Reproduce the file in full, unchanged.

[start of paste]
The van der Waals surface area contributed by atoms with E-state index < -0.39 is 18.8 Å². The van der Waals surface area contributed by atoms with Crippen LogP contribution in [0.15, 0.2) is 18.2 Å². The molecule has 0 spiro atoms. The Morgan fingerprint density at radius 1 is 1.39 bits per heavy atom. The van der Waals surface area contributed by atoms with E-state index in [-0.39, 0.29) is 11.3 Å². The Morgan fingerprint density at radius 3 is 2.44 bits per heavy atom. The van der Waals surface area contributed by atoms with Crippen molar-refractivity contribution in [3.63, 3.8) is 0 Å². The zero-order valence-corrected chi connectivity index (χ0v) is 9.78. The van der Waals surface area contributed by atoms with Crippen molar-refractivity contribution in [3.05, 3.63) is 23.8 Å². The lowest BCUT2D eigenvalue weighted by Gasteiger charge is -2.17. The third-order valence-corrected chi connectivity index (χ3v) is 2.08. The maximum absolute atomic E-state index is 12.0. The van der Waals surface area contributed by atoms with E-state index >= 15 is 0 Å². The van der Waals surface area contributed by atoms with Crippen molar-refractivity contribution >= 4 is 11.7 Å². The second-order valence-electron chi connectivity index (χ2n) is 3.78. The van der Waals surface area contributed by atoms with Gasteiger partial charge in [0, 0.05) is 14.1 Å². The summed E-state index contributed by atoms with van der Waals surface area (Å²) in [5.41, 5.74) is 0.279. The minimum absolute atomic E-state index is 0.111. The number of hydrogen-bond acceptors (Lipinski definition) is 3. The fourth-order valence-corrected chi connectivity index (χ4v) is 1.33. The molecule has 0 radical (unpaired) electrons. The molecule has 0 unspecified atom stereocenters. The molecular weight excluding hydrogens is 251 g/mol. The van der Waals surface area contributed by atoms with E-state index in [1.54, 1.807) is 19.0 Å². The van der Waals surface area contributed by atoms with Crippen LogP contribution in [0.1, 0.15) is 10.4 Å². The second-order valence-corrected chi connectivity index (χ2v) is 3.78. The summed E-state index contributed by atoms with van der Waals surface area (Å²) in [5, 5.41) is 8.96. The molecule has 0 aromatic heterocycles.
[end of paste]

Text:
The van der Waals surface area contributed by atoms with E-state index < -0.39 is 18.8 Å². The van der Waals surface area contributed by atoms with Crippen LogP contribution in [0.15, 0.2) is 18.2 Å². The molecule has 0 spiro atoms. The Morgan fingerprint density at radius 1 is 1.39 bits per heavy atom. The van der Waals surface area contributed by atoms with E-state index in [-0.39, 0.29) is 11.3 Å². The Morgan fingerprint density at radius 3 is 2.44 bits per heavy atom. The van der Waals surface area contributed by atoms with Crippen molar-refractivity contribution in [3.63, 3.8) is 0 Å². The zero-order valence-corrected chi connectivity index (χ0v) is 9.78. The van der Waals surface area contributed by atoms with Crippen molar-refractivity contribution in [3.05, 3.63) is 23.8 Å². The lowest BCUT2D eigenvalue weighted by Gasteiger charge is -2.17. The third-order valence-corrected chi connectivity index (χ3v) is 2.08. The maximum absolute atomic E-state index is 12.0. The van der Waals surface area contributed by atoms with E-state index >= 15 is 0 Å². The van der Waals surface area contributed by atoms with Crippen molar-refractivity contribution >= 4 is 11.7 Å². The second-order valence-electron chi connectivity index (χ2n) is 3.78. The van der Waals surface area contributed by atoms with Gasteiger partial charge in [0, 0.05) is 14.1 Å². The summed E-state index contributed by atoms with van der Waals surface area (Å²) in [5.41, 5.74) is 0.279. The minimum absolute atomic E-state index is 0.111. The number of hydrogen-bond acceptors (Lipinski definition) is 3. The fourth-order valence-corrected chi connectivity index (χ4v) is 1.33. The molecule has 0 radical (unpaired) electrons. The molecule has 0 unspecified atom stereocenters. The molecular weight excluding hydrogens is 251 g/mol. The van der Waals surface area contributed by atoms with E-state index in [1.54, 1.807) is 19.0 Å². The van der Waals surface area contributed by atoms with Crippen LogP contribution in [0.1, 0.15) is 10.4 Å². The second-order valence-corrected chi connectivity index (χ2v) is 3.78. The summed E-state index contributed by atoms with van der Waals surface area (Å²) in [5, 5.41) is 8.96. The molecule has 0 aromatic heterocycles.